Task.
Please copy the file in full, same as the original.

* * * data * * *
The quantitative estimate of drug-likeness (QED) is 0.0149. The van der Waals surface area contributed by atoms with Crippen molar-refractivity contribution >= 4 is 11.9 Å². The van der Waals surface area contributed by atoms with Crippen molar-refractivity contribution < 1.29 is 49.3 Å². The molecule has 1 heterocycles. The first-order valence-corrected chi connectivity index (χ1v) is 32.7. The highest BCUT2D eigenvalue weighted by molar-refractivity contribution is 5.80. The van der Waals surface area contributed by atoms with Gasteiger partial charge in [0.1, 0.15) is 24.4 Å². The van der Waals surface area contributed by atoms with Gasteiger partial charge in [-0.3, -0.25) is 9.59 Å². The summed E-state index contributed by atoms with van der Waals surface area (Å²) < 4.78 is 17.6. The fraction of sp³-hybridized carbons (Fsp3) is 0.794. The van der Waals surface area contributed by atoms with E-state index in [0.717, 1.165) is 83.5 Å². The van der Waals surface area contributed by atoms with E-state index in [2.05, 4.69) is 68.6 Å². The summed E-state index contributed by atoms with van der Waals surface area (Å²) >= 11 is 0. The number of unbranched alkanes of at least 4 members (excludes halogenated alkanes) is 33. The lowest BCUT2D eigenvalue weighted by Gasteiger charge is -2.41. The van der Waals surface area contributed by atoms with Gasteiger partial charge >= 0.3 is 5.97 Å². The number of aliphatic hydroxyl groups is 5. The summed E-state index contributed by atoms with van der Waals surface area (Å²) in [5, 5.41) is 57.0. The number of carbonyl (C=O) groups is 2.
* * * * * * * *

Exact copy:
The quantitative estimate of drug-likeness (QED) is 0.0149. The van der Waals surface area contributed by atoms with Crippen molar-refractivity contribution >= 4 is 11.9 Å². The van der Waals surface area contributed by atoms with Crippen molar-refractivity contribution < 1.29 is 49.3 Å². The molecule has 1 heterocycles. The first-order valence-corrected chi connectivity index (χ1v) is 32.7. The highest BCUT2D eigenvalue weighted by molar-refractivity contribution is 5.80. The van der Waals surface area contributed by atoms with Gasteiger partial charge in [0.1, 0.15) is 24.4 Å². The van der Waals surface area contributed by atoms with Gasteiger partial charge in [-0.3, -0.25) is 9.59 Å². The summed E-state index contributed by atoms with van der Waals surface area (Å²) < 4.78 is 17.6. The fraction of sp³-hybridized carbons (Fsp3) is 0.794. The van der Waals surface area contributed by atoms with E-state index in [0.717, 1.165) is 83.5 Å². The van der Waals surface area contributed by atoms with E-state index in [2.05, 4.69) is 68.6 Å². The summed E-state index contributed by atoms with van der Waals surface area (Å²) >= 11 is 0. The number of unbranched alkanes of at least 4 members (excludes halogenated alkanes) is 33. The lowest BCUT2D eigenvalue weighted by Gasteiger charge is -2.41. The van der Waals surface area contributed by atoms with Gasteiger partial charge >= 0.3 is 5.97 Å². The number of aliphatic hydroxyl groups is 5. The summed E-state index contributed by atoms with van der Waals surface area (Å²) in [5, 5.41) is 57.0. The number of carbonyl (C=O) groups is 2.